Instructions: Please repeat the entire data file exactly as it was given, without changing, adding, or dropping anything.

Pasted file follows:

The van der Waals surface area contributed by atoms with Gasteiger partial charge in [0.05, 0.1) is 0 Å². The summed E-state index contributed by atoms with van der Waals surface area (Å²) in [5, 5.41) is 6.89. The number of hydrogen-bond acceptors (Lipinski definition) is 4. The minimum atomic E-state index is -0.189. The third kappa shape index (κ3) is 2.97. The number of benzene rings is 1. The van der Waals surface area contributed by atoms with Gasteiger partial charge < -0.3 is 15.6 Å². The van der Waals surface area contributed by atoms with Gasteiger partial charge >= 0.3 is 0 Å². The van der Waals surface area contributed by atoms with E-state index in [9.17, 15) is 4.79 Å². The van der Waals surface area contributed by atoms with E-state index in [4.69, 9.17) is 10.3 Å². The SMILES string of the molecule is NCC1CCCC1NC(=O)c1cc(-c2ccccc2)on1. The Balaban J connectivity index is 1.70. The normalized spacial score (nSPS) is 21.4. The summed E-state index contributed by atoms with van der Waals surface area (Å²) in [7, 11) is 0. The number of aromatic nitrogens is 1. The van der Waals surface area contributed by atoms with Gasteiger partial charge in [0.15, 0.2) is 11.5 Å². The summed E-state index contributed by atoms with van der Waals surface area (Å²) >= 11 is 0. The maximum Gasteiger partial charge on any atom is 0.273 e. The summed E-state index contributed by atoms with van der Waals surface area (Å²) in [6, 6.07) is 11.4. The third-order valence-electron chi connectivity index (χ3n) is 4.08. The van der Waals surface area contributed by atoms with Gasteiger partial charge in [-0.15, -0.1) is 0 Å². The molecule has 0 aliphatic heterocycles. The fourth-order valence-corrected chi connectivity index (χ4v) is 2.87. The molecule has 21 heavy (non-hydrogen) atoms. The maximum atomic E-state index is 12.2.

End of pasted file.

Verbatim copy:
The van der Waals surface area contributed by atoms with Gasteiger partial charge in [0.05, 0.1) is 0 Å². The summed E-state index contributed by atoms with van der Waals surface area (Å²) in [5, 5.41) is 6.89. The number of hydrogen-bond acceptors (Lipinski definition) is 4. The minimum atomic E-state index is -0.189. The third kappa shape index (κ3) is 2.97. The number of benzene rings is 1. The van der Waals surface area contributed by atoms with Gasteiger partial charge < -0.3 is 15.6 Å². The van der Waals surface area contributed by atoms with Gasteiger partial charge >= 0.3 is 0 Å². The van der Waals surface area contributed by atoms with E-state index in [9.17, 15) is 4.79 Å². The van der Waals surface area contributed by atoms with E-state index in [4.69, 9.17) is 10.3 Å². The SMILES string of the molecule is NCC1CCCC1NC(=O)c1cc(-c2ccccc2)on1. The Balaban J connectivity index is 1.70. The normalized spacial score (nSPS) is 21.4. The summed E-state index contributed by atoms with van der Waals surface area (Å²) in [7, 11) is 0. The number of aromatic nitrogens is 1. The van der Waals surface area contributed by atoms with Gasteiger partial charge in [0.15, 0.2) is 11.5 Å². The summed E-state index contributed by atoms with van der Waals surface area (Å²) >= 11 is 0. The maximum Gasteiger partial charge on any atom is 0.273 e. The summed E-state index contributed by atoms with van der Waals surface area (Å²) in [6, 6.07) is 11.4. The third-order valence-electron chi connectivity index (χ3n) is 4.08. The van der Waals surface area contributed by atoms with Gasteiger partial charge in [-0.15, -0.1) is 0 Å². The molecule has 0 aliphatic heterocycles. The fourth-order valence-corrected chi connectivity index (χ4v) is 2.87. The molecule has 21 heavy (non-hydrogen) atoms. The maximum atomic E-state index is 12.2.